In profane understandings time appears to be a constant linear sequence of moments, but all religious and spiritual traditions conceive of a “sacred time” that is outside of or other than this sequence. Commonly, this sacred time is said to be an “eternal now” that is located “between” (or above or beyond) the moments that make up linear time. Time is an agent of death, corruption and the finite; spiritual traditions seek a realm that is ever-living, incorruptible and infinite and therefore not subject to the flux of time.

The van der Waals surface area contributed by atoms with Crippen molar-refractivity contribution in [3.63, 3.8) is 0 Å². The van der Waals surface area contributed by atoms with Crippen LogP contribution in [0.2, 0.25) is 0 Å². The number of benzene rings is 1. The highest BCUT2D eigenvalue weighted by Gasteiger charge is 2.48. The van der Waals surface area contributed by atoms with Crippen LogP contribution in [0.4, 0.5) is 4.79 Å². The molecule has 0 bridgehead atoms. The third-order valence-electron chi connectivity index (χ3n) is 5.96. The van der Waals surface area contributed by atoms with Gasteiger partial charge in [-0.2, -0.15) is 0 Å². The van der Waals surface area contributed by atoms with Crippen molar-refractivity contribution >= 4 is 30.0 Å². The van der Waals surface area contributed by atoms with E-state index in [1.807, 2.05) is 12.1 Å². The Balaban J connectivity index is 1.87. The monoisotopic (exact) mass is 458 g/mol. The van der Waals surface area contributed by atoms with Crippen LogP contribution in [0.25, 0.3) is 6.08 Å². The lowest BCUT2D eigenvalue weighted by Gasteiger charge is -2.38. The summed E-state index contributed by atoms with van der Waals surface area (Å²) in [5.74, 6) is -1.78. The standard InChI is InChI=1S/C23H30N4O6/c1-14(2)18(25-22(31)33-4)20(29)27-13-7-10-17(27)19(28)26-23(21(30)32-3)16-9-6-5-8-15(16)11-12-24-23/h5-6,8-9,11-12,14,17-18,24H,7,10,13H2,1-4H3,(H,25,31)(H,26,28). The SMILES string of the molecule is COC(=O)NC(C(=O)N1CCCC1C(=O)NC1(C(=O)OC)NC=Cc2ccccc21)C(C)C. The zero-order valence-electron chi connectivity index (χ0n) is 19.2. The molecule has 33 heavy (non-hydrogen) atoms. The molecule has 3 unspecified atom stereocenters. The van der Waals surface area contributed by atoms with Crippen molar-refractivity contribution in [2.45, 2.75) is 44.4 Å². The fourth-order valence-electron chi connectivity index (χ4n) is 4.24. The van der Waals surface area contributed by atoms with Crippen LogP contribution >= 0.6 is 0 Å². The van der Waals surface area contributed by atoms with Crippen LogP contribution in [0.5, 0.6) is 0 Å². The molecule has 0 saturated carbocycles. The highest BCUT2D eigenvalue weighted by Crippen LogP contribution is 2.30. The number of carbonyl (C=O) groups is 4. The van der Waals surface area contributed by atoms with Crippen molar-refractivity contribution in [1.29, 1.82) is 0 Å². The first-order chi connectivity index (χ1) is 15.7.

The psychological perception of time is inconstant. Time will often seem to either “fly” or “drag” and it seems to pass slower to children and pass faster as we age. Similarly, there are cultural differences in the perception of time. The nomad, for instance, has more of a spatial than a temporal consciousness. For the nomad the starry sky is a map, while for the sedentary city-dweller it is a clock. The decline of nomadic life and the arrival of sedentary life...
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Blackhirst, R. (2010). Sacred Time. In: Leeming, D.A., Madden, K., Marlan, S. (eds) Encyclopedia of Psychology and Religion. Springer, Boston, MA. https://doi.org/10.1007/978-0-387-71802-6_601
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